Popular actor and singer Jay Chou (R) and actress Lin Chiling perform during a rehearsal of the Spring Festival Gala Evening.
BEIJING – China returned to work this week after another Chinese New Year highlighted by the traditional talking points: the scarcity of train tickets, the constant cacophony of fireworks and gossip over one of the country’s most watched shows, the CCTV Spring Festival Gala.
The Gala, an annual television event since the eighties, is a show heavy on singing, acrobatic performances, magic and cross-talk – the popular form of pun-heavy comedic dialogue akin to Albert & Costello.
Molded in the image of variety shows once popular in America, the Gala has become a modern institution here in China not unlike “Dick Clark's New Year's Rockin' Eve” or the annual showing of movies like “It’s a Wonderful Life” and “A Christmas Story” during the holiday season.
Though it is still one of the biggest annual draws, bringing in over 700 million viewers every year, the Gala’s numbers have steadily declined in recent years due to a perceived over-commercialization of the show and a staleness of content that has started to wear on an increasingly sophisticated Chinese television audience.
It is a familiar problem that has manifested itself in other state produced content. The People’s Daily, China’s most read daily newspaper with a circulation of three to four million readers has over the years years garnered a reputation of being drab and chock full of lackluster propaganda. That dullness was captured last year when popular China blog, Danwei.org, demonstrated how the state-run paper had notoriously used the exact same layout for its National People’s Congress coverage from 2004-2009.
Courtesy of Danwei.org
The front page coverage of the annual National People's Congress from state-run newspaper, The People's Daily, looks eerily familiar from year to year.
Top: 2004, 2005, 2006; Bottom: 2007, 2008, 2009
Similarly, despite attempts in recent years to freshen up the look and feel of the show, CCTV’s “7PM Network News Hour,” has also slowly bled viewers over the years due to complaints about the unchanging format of the show and its content.
Despite numbers that would make any news network in the world blush – an estimated 135 million viewers a night – the show is often caustically described as consisting of three segments: 1) See how hard our leaders work for us; 2) See how prosperous our country is; and 3) See how terrible the rest of the world has it.
Given the way these two institutions of Chinese propaganda have been treated, it’s no small surprise the size and pointed earnestness of the Gala has made it a popular target for lampooners and cynics who have grown tired of the forced cheer and watered-down entertainment that is demanded by state censors and the need to appeal to such a mass audience.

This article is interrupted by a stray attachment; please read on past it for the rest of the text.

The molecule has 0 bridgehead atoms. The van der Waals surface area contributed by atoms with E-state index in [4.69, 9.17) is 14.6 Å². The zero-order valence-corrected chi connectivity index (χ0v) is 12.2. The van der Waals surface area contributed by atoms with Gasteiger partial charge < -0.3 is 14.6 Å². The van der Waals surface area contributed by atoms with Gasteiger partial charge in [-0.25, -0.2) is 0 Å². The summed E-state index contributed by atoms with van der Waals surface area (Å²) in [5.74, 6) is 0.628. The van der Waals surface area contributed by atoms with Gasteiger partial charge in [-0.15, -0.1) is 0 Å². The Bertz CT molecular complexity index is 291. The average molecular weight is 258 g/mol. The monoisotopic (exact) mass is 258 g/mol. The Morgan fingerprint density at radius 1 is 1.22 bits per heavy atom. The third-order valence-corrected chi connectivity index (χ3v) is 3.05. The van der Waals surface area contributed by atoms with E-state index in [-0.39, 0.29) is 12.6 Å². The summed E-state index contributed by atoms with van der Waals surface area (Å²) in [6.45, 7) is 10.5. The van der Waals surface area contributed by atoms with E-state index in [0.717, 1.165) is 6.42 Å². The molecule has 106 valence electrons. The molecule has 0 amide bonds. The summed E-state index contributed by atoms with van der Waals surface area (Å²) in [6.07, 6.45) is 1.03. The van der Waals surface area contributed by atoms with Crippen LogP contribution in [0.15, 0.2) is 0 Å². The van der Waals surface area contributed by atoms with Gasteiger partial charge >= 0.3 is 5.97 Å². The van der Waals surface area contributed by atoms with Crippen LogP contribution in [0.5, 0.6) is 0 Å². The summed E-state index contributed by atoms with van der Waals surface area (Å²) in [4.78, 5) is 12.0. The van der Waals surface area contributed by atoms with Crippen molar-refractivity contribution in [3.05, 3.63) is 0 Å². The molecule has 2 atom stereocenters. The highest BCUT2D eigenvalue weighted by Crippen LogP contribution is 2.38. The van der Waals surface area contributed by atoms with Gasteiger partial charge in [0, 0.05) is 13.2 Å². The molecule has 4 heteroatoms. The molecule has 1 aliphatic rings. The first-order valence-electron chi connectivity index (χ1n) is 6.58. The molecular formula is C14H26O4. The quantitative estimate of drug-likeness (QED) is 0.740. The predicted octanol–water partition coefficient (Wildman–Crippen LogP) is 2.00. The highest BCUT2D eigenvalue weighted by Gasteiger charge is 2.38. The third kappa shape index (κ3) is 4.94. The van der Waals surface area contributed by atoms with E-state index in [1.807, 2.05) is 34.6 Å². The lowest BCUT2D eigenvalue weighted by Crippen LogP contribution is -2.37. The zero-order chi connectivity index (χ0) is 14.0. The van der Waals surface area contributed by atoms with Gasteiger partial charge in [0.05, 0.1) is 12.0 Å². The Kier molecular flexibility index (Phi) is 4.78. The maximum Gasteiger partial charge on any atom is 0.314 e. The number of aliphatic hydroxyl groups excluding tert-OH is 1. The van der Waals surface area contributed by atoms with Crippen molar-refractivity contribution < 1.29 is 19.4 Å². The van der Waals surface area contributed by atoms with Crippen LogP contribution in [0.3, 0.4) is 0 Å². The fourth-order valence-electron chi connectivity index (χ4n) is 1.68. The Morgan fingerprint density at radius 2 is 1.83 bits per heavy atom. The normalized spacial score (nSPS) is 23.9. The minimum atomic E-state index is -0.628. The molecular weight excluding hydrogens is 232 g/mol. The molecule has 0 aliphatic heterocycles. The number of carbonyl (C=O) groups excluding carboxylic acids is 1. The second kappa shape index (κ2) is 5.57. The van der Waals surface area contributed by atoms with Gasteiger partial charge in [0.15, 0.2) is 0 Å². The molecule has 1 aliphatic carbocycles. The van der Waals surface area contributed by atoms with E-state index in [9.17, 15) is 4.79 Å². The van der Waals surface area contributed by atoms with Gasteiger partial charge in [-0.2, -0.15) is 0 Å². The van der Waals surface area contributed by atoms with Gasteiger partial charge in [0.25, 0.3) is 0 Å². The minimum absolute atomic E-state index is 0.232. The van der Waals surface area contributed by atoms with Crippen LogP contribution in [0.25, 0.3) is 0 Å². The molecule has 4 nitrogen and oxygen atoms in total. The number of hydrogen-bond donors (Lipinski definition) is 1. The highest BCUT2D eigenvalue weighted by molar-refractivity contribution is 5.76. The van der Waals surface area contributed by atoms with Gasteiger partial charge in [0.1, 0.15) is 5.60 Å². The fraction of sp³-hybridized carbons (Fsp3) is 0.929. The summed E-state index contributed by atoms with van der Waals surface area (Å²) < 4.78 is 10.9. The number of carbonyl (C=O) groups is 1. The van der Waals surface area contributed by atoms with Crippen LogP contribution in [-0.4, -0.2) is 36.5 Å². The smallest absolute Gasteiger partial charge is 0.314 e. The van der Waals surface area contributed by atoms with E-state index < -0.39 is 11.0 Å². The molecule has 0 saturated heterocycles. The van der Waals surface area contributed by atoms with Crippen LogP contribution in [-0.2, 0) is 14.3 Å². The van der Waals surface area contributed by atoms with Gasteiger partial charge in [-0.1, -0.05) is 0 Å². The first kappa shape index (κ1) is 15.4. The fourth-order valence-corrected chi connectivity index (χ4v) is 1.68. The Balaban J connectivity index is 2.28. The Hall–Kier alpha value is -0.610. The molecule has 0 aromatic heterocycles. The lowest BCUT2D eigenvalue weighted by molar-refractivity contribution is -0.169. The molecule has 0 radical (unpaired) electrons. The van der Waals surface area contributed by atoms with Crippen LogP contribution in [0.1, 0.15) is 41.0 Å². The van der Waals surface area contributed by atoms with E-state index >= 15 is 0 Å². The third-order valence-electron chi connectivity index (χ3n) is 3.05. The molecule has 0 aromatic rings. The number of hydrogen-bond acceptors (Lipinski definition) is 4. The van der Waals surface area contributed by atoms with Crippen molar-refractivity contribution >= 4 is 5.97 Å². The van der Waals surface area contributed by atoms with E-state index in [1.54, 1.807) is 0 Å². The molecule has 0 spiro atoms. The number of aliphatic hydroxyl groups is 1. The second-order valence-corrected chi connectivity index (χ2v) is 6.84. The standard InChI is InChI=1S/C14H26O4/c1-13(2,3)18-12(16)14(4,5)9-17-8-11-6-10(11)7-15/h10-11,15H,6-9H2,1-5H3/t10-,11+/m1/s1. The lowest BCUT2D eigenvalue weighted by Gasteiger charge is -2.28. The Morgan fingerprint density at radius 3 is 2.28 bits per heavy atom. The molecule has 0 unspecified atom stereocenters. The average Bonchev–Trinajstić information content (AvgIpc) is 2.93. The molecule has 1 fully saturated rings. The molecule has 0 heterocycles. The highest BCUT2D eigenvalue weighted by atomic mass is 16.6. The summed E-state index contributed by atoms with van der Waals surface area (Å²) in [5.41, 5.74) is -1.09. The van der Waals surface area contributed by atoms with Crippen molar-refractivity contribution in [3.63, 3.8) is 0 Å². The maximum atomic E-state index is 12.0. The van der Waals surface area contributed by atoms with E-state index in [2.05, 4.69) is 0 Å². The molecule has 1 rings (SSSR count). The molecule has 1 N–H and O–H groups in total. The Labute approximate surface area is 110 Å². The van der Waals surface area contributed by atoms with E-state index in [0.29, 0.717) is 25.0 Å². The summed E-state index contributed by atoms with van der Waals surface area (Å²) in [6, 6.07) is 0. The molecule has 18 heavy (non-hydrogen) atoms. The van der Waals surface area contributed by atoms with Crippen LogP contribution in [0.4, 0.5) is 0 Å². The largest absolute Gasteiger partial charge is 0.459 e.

Laughing Brother at the 2004 CCTV Spring Festival Gala
As with any other production of similar scale and cost, the Gala has become a lightning rod for accusations of plagiarism and a favorite for rooting out production mistakes inevitable with live television. Perhaps most famous of these in recent times have been the flubbed lines from the “Black Three Minutes,” when during the 2007 gala, five hosts flubbed their lines, leading to some embarrassed "dead air" on live television, uproarious audience laughter and an alleged furious backstage fight between the famous hosts.
This year’s favorite though, has been ten years in the making. There has long been debate about just who makes up the audience at these highly orchestrated affairs. Prominent businessmen, government workers and celebrities are expected of course, but many have speculated that the studio audience is also heavily stacked with what the Chinese call, longtao, or “Utility Men.”
Laughing Brother at the 2001 CCTV Spring Festival Gala
Their role? As paid audience members -- to laugh, applaud and cheer at all the right moments.
The presence of longtao at the Gala has long been suspected and some have even been picked out by eagle-eyed Gala watchers. However, one netizen has picked out the king of them all: the man Chinese are fondly calling online, “Laughing Brother.”
In an amazing show of netizen sleuthing, someone at the popular Chinese web-portal, Sina, found video-proof of a longtao who has been at every gala over the last decade. In each shot, he can be seen smiling broadly or applauding enthusiastically, doing his part to ensure success and glory for the show.
The posting has been enthusiastically received online in China, spurred on in no small part by the obvious jovial nature of “Laughing Brother” and the very apparent need for his special services in the first place.
While this incident can be interpreted as another egg on CCTV’s collective face, it also is simply another manifestation of the savvy and sophistication Chinese netizens have shown in bringing a sense of humor and a degree of accountability to Chinese popular society.
Or it could just be another compelling reason for China’s propaganda machine to lighten up.